This last part is important. Because the pshat of Torah, what Torah "is", doesn't always match up with something that we'd want to declare our commitment to! And so we have Midrash (and in the wider sense "drash") to help make Torah work for us. Because despite what the Torah says, at the end of the day WE declare what we believe, what values we hold, what's relevant to us. And if we see something in Torah which turns us off, which runs counter to what we believe, we can and must interpret it in a way that resonates with our conscience. (Either that or just repudiate it altogether.)
Q: But isn't this disingenuous to the Torah? A: No, this kind of drash is not disingenuous because it never asserts to explain the "meaning of" the Torah text. Rather, it is knowingly interpreting the text in a way that attaches meaning to the text. (It's an "asmachta" - see this post about Midrash.)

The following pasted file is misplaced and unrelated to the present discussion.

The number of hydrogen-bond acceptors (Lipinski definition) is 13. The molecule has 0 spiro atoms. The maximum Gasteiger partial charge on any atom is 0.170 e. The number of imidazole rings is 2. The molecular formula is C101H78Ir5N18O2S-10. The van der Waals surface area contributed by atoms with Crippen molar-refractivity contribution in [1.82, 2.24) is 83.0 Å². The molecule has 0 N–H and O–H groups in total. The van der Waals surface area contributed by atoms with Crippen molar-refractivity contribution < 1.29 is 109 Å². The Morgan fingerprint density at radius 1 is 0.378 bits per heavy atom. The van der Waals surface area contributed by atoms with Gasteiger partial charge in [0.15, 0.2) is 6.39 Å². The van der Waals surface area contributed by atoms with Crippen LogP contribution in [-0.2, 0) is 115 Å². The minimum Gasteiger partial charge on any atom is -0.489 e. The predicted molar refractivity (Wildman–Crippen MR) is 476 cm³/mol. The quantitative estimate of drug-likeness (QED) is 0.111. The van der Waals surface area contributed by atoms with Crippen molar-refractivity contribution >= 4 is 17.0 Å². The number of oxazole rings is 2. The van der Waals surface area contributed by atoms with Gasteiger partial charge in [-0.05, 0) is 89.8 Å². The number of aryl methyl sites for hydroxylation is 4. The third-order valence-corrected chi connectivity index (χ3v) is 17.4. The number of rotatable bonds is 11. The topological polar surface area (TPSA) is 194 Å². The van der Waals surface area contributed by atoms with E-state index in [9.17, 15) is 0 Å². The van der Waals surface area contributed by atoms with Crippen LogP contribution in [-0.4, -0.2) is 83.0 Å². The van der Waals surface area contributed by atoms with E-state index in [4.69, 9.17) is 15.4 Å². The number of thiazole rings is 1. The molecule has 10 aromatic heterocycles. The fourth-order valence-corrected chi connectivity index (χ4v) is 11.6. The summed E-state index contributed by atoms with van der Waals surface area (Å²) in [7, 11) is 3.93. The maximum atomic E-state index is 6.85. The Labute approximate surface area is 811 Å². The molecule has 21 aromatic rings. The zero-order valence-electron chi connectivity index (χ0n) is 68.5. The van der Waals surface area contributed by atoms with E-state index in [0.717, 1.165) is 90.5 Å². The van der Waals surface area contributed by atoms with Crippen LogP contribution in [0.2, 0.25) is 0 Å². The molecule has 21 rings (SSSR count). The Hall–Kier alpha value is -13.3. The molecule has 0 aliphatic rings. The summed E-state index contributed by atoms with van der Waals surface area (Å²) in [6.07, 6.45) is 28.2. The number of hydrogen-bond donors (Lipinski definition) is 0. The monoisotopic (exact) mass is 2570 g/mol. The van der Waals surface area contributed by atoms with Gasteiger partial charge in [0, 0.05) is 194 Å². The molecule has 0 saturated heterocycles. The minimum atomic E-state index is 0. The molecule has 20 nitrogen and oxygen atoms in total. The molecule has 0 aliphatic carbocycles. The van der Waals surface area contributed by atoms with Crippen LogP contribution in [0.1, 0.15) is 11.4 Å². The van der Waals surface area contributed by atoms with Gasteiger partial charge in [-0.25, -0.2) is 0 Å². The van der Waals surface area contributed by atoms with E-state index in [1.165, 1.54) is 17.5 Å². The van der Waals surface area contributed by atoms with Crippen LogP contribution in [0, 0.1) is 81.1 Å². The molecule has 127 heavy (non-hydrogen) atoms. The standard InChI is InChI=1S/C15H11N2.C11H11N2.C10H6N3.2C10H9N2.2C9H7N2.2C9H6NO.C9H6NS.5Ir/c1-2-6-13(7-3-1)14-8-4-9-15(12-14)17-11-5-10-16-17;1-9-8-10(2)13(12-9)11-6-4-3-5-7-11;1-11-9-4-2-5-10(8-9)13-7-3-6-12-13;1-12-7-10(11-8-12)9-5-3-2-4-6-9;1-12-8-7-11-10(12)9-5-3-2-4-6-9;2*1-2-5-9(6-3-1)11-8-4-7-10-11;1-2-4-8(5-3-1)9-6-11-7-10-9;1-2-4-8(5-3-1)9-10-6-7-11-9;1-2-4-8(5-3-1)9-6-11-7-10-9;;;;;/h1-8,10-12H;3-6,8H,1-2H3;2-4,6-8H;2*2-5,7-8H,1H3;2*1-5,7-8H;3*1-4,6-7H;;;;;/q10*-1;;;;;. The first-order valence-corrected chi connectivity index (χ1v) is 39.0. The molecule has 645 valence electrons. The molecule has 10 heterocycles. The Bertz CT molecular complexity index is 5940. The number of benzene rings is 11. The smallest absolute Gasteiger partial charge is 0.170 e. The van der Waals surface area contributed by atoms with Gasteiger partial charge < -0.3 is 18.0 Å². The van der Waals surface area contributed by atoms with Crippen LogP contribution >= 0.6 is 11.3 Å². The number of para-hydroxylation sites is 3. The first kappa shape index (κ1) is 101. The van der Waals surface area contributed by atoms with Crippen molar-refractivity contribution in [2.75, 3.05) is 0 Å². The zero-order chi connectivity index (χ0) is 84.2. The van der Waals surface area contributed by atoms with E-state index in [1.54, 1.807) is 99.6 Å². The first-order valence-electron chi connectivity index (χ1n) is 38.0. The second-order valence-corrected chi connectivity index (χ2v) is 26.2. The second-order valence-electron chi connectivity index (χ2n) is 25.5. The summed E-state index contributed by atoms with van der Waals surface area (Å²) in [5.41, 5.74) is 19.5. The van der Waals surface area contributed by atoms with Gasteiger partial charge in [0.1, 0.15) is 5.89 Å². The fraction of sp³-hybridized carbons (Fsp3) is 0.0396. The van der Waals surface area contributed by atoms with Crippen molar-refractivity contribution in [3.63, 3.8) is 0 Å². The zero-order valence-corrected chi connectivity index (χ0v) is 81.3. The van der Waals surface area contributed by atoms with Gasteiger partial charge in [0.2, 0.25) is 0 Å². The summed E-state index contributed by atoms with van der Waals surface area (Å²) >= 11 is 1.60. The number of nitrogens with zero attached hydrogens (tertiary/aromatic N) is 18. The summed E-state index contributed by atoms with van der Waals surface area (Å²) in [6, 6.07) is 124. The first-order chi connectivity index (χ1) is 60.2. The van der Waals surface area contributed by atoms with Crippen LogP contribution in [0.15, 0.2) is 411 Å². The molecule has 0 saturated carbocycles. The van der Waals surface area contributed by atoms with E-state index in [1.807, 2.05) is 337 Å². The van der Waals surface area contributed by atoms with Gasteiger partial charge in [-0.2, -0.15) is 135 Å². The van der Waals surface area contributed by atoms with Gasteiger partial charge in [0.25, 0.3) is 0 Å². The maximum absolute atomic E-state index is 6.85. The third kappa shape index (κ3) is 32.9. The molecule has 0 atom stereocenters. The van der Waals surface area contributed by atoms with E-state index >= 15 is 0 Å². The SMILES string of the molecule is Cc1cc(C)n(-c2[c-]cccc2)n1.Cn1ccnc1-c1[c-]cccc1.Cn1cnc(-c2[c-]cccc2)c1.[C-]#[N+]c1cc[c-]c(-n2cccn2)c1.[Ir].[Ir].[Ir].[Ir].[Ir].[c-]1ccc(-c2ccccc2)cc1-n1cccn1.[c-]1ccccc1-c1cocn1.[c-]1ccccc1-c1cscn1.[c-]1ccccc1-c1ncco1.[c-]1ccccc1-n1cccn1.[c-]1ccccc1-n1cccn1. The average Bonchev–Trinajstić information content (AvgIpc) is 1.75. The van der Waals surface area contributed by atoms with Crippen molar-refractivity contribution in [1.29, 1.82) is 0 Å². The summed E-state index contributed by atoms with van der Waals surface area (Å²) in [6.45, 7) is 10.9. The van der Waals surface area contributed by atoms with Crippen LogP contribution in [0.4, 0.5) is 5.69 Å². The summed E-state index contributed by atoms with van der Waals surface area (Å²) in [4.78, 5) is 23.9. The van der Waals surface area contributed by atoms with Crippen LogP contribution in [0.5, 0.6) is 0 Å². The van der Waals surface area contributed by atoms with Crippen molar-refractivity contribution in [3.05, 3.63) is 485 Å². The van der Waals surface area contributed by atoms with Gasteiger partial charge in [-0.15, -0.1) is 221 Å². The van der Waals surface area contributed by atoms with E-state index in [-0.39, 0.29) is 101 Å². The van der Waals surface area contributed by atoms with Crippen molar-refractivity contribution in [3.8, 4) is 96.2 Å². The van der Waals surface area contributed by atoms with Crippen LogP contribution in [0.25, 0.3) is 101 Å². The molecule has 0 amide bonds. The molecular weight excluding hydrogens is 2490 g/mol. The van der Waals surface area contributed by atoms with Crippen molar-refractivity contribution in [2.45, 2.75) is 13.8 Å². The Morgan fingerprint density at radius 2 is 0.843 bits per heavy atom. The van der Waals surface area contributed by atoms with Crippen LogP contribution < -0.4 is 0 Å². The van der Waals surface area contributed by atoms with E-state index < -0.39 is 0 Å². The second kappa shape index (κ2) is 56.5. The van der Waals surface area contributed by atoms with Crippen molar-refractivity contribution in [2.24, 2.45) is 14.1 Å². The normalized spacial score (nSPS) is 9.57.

Q: Doesn't this approach essentially render Torah meaningless? A: No, it doesn't, first off because we never depart from Torah. Even if we're disagreeing with it, we're still interacting with it, stimulated by it. Secondly, it's not meaningless because there is always a "critical mass" of Torah that we naturally resonate with, either in the pshat itself or in classical Midrash. In other words, if we completely darshened away the meaning of the entire Torah because it didn't fit with our sensibilities, that would probably be time to get ourselves another text. But that is very far from being the case!